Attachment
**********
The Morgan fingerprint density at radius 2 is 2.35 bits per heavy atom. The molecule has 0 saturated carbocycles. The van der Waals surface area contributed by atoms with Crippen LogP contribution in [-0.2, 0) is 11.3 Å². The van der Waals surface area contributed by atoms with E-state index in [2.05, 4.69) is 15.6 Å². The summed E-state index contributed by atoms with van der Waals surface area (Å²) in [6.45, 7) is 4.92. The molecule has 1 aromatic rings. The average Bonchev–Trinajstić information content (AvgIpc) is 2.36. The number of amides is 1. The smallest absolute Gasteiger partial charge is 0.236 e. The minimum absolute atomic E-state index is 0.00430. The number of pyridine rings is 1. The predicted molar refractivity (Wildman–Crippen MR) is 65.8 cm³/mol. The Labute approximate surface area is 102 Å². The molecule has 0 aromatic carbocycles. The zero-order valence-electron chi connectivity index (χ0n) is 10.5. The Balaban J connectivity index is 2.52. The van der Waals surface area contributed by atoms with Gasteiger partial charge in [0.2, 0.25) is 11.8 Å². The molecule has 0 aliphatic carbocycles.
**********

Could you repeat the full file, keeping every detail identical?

The Morgan fingerprint density at radius 2 is 2.35 bits per heavy atom. The molecule has 0 saturated carbocycles. The van der Waals surface area contributed by atoms with Crippen LogP contribution in [-0.2, 0) is 11.3 Å². The van der Waals surface area contributed by atoms with E-state index in [2.05, 4.69) is 15.6 Å². The summed E-state index contributed by atoms with van der Waals surface area (Å²) in [6.45, 7) is 4.92. The molecule has 1 aromatic rings. The average Bonchev–Trinajstić information content (AvgIpc) is 2.36. The number of amides is 1. The smallest absolute Gasteiger partial charge is 0.236 e. The minimum absolute atomic E-state index is 0.00430. The number of pyridine rings is 1. The predicted molar refractivity (Wildman–Crippen MR) is 65.8 cm³/mol. The Labute approximate surface area is 102 Å². The molecule has 0 aromatic carbocycles. The zero-order valence-electron chi connectivity index (χ0n) is 10.5. The Balaban J connectivity index is 2.52. The van der Waals surface area contributed by atoms with Gasteiger partial charge in [0.2, 0.25) is 11.8 Å². The molecule has 0 aliphatic carbocycles.